Canadian Underwriter

Adjusters wonder how to verify ridesharing driver hours

November 24, 2017   by Jason Contant, Online Editor

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Verifying the number of hours a driver uses ridesharing services such as Uber and Lyft could be problematic for underwriters and adjusters, one adjuster told Canadian Underwriter on Wednesday.

“In the course of their investigation, an adjuster can ask, ‘How many hours a week have you used your vehicle for ridesharing?’” said Marie Gallagher, branch manager with Kernaghan Adjusters in St. Catharines, Ont. “But in reality, how can this number actually be verified?

“What if they typically use it 10 hours a week, but, every once in a while, 25? Or 30? An underwriter would never know.”

Similarly, how can the territory in which the vehicle is being used be monitored? “An insured may primarily use their vehicle in a suburb and be rated accordingly, but what if they are driving the people in those suburbs to the airport on Series 400 highways each week?” Gallagher asked. “Greater exposure equals greater risk.”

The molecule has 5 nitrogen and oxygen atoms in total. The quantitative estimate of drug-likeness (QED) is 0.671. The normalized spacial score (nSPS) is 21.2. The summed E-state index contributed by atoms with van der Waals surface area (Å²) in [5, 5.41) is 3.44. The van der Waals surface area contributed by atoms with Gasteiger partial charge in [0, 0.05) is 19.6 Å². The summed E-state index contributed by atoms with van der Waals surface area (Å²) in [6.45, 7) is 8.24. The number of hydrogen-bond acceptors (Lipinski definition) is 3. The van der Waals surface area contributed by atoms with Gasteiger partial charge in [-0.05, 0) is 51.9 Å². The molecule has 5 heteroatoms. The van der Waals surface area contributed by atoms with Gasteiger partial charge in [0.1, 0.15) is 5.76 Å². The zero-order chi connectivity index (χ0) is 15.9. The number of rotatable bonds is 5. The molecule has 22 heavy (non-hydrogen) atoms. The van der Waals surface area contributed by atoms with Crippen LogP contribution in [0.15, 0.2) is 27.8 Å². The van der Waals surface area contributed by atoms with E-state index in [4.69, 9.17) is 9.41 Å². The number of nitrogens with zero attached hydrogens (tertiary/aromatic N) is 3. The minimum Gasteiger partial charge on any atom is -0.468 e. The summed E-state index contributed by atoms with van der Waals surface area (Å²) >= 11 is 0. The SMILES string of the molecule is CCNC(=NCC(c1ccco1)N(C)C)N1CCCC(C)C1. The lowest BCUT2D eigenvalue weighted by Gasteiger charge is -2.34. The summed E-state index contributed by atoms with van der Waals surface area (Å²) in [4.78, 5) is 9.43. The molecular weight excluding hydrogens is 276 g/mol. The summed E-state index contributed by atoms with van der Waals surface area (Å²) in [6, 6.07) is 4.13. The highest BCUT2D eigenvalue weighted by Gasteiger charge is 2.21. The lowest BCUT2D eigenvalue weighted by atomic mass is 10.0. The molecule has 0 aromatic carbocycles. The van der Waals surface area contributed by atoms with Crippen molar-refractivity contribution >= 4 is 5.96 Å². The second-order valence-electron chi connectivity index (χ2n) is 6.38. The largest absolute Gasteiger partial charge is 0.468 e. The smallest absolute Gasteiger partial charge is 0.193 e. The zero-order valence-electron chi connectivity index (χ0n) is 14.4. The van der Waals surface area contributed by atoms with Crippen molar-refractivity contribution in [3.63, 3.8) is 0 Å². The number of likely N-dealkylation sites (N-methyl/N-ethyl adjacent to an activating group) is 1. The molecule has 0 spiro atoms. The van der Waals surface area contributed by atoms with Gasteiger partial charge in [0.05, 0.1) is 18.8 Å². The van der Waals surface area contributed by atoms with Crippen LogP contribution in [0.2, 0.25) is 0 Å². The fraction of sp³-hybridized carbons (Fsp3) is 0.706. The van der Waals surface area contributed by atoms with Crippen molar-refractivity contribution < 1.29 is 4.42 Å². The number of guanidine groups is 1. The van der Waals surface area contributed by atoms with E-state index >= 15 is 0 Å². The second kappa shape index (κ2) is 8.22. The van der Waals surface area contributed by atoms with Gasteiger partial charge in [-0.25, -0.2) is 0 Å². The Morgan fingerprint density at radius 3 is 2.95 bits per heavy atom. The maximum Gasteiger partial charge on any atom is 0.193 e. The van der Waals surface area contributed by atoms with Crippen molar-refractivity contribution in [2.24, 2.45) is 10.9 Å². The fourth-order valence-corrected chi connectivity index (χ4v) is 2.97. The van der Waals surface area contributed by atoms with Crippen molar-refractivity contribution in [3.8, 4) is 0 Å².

Gallagher said that there would not likely be much difference adjusting Lyft claims compared to Uber claims.

She said that during the initial intake of a claim and throughout the investigation, it is imperative for an adjuster to clearly determine factors such as:

  • what the vehicle was being used for at the time of the loss
  • the location to and from which the vehicle is driven, and
  • the identity of any passengers.

“Transporting paying passengers opens drivers up to all kinds of liability issues, costs and claims,” she said. “The financial risk to a driver in not taking out additional insurance or concealing that the vehicle is being used for ridesharing far outweighs any potential ridesharing revenue. As such, I think there is going to be an onus on a broker or direct writer to clearly note on the application of insurance that such things (use of vehicle) have been explained in detail to the insured in order to protect the broker in future.”

A provincial regulator advises consumers to find out more information about insurance coverage on the ridesharing company’s website, or to ask municipal officials for more details about the municipality’s ridesharing requirements.

“Consumers who are driving for a ridesharing service should inform their personal auto insurance representative, as ridesharing can affect their personal insurance policy,” added a spokesperson for the Financial Services Commission of Ontario.

Lyft announced on Nov. 13 that it will be entering the Toronto market by year-end.

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